# pouët.net

## Gradients of signed distance function

category: general [glöplog]
Does anyone know how to calculate the gradient of any given signed distance function? I have it in the form f(x,y,z)...is there a generalized method to finding the derivative given a point residing on the implicit surface?
added on the 2009-04-21 04:41:31 by ferris
Nevermind, found what I was looking for :) You can get a good estimate with the following equations:

F0 = F(x,y,z)
Fx = F(x + e,y,z)
Fy = F(x,y + e,z)
Fz = F(x,y,z + e)
Fn = normalize(Fx-F0,Fy-F0,Fz-F0)

:)
added on the 2009-04-21 05:52:55 by ferris
...Just make sure e is tiny ;)
added on the 2009-04-21 05:55:39 by ferris
eh, what? You may want to look up basic numerical differentiation.

http://en.wikipedia.org/wiki/Numerical_derivative

added on the 2009-04-21 08:08:38 by Calexico
WHAT DO YOU TEACH IN SCHOOLS NOWADAYS?

Btw, the solution is

Fx=(F(x+h,y,z)-F(x-h,y,z))/2h
etc...

And the gradient is not normalized.

added on the 2009-04-21 08:10:19 by Calexico
What Calexico said!
added on the 2009-04-21 08:19:16 by xTr1m
I usually prefer the 6 point gradient (Calexico's) as it's more accurate (central differences). You can read it in page 46 of

http://iquilezles.org/www/material/nvscene2008/rwwtt.pdf

and also how do add bump (procedural) map to the distance field surface. Note that unsigned distance fields will give inaccurate normals when the sampling points fall inside the objects, so it's almost mandatory to use signed fields for good quality images.

Another trick, if you are having LOD in your distance function (further away objects get a simplified function), then you can also make "e" bigger with the distance, than can reduce aliasing a lot.

Finally, I also I join the "What do you teach in schools nowadays?"
added on the 2009-04-21 09:12:10 by iq
ferris' solution is actually okay if you replace the normalize by "(1/e)*". symmetric differences have a better approximation order for smooth functions, but with the 3 forward differences you only need 4 samples instead of 6, which can mean quite a speed boost for distance functions that are expensive to sample. (if you use a newton-like scheme, you need F(x,y,z) anyway, and it's 4 vs. 7 samples).

also, all higher-order derivative approximations assume higher-order smoothness of the target function. cheaper approximations can actually perform better when that assumption doesn't hold.
added on the 2009-04-21 09:14:02 by ryg
Wow, I lost my faith in the American education system with this question of yours Jake :P.
added on the 2009-04-21 09:14:14 by decipher
Decipher: You had some to begin with?
added on the 2009-04-21 10:32:13 by Preacher
I'm aware it's not normalized :P

And hey lay off, I thought there would be some special case for signed distance functions rather than other types of functions. Besides, gradients of 3D surfaces I thought weren't taught until college anyways, but whatever.
added on the 2009-04-22 06:05:50 by ferris
...seems like you're all forgetting I have alot of school left :P
added on the 2009-04-22 06:06:28 by ferris
..And I forgot to mention thanks :)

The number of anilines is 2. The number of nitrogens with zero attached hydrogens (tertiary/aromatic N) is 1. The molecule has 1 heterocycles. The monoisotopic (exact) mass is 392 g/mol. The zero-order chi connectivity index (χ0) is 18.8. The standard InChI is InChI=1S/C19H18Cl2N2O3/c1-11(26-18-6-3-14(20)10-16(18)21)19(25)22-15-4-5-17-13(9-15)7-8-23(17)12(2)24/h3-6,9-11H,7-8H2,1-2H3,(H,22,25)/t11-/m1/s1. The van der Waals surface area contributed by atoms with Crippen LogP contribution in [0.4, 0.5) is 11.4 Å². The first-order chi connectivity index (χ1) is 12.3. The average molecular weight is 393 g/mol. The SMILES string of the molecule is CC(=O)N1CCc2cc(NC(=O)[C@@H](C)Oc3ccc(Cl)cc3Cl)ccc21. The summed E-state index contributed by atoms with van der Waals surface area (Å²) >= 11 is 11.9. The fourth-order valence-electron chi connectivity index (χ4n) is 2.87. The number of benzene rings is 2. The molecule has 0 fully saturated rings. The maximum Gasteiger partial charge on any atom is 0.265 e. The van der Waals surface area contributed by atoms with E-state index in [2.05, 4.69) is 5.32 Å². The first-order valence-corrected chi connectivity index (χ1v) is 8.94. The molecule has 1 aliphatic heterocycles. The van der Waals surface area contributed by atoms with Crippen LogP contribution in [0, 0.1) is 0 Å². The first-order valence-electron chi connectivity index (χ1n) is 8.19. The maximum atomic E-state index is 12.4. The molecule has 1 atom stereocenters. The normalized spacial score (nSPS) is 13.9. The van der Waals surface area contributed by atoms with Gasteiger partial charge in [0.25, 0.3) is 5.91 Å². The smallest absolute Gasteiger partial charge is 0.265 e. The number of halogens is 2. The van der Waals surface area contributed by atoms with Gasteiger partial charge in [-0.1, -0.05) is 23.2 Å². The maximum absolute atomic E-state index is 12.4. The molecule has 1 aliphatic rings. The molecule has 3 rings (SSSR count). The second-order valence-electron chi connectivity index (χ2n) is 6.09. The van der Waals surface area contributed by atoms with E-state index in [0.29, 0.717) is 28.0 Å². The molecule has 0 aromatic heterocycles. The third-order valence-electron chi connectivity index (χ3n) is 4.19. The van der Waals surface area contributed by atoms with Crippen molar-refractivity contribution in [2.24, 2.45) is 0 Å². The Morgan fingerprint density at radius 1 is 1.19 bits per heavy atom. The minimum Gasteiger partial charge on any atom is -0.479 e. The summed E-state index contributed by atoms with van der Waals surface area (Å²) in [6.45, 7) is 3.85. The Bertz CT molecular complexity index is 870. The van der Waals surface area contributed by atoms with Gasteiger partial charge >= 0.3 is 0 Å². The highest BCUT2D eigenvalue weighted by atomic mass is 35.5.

added on the 2009-04-22 06:13:36 by ferris
ryg: The problem is that you actually translate your function by h/2 for the "single sided" differential. This is fine if you work on continuous data sets or functions where you can use a vey small value of h, but may become quite an issue if you work with discrete, sampled data. Ok, granted, that is not much of an issues with CG, but I have seen quite a bit of RL applications where this had interesting consequences (oscillations...)

added on the 2009-04-22 08:35:40 by Calexico
The point is, more likely, if you're taught the idea of what differentiation is and the difference quotient, the whole thing should be rather obvious. Then again, when gradients were introduced in my college math classes, a lot of people were baffled..
added on the 2009-04-22 10:54:00 by Preacher
Quote:
WHAT DO YOU TEACH IN SCHOOLS NOWADAYS?

Quote:
Wow, I lost my faith in the American education system with this question of yours Jake :P.

I'm offended. I can't even derive e^x correctly, and still I have an M.Sc. And there's nothing wrong with that!
added on the 2009-04-22 17:36:31 by skrebbel
M.Sc in what? :)
added on the 2009-04-22 17:38:46 by Preacher
computer science, but does it matter?
added on the 2009-04-22 18:58:04 by skrebbel
then again, why would you learn how to derive if there's software for it? :D
added on the 2009-04-22 18:59:59 by Gargaj
Preacher: I'm not in college yet :)
added on the 2009-04-23 03:38:44 by ferris
If you're from the US, college in many European countries actually means High School and not University which you guys call "College". :)

And besides, in Europe, we're taught this stuff in secondary school ! Which I _think_ Americans call "Grade School" :P
added on the 2009-04-23 04:37:06 by button
Secondary school is our high school, and our college is also called post-secondary...so it's not QUITE grade school :P :D
added on the 2009-04-23 06:06:34 by ferris
Quote:
ps 3.0? Probably over 2048^3; it's pretty big

Ferris is further showing us how US mathematics work! Kidding mate :).

But seriously, we learnt differentiation in 10th grade which was two years ago. I am in sheer wonder what the heck were you learning in tenth grade?
added on the 2009-04-23 09:01:15 by decipher
added on the 2009-04-23 12:59:17 by Exin
Afterall, does it even matter what you call it if it solves your problem?
added on the 2009-04-23 15:46:35 by waffle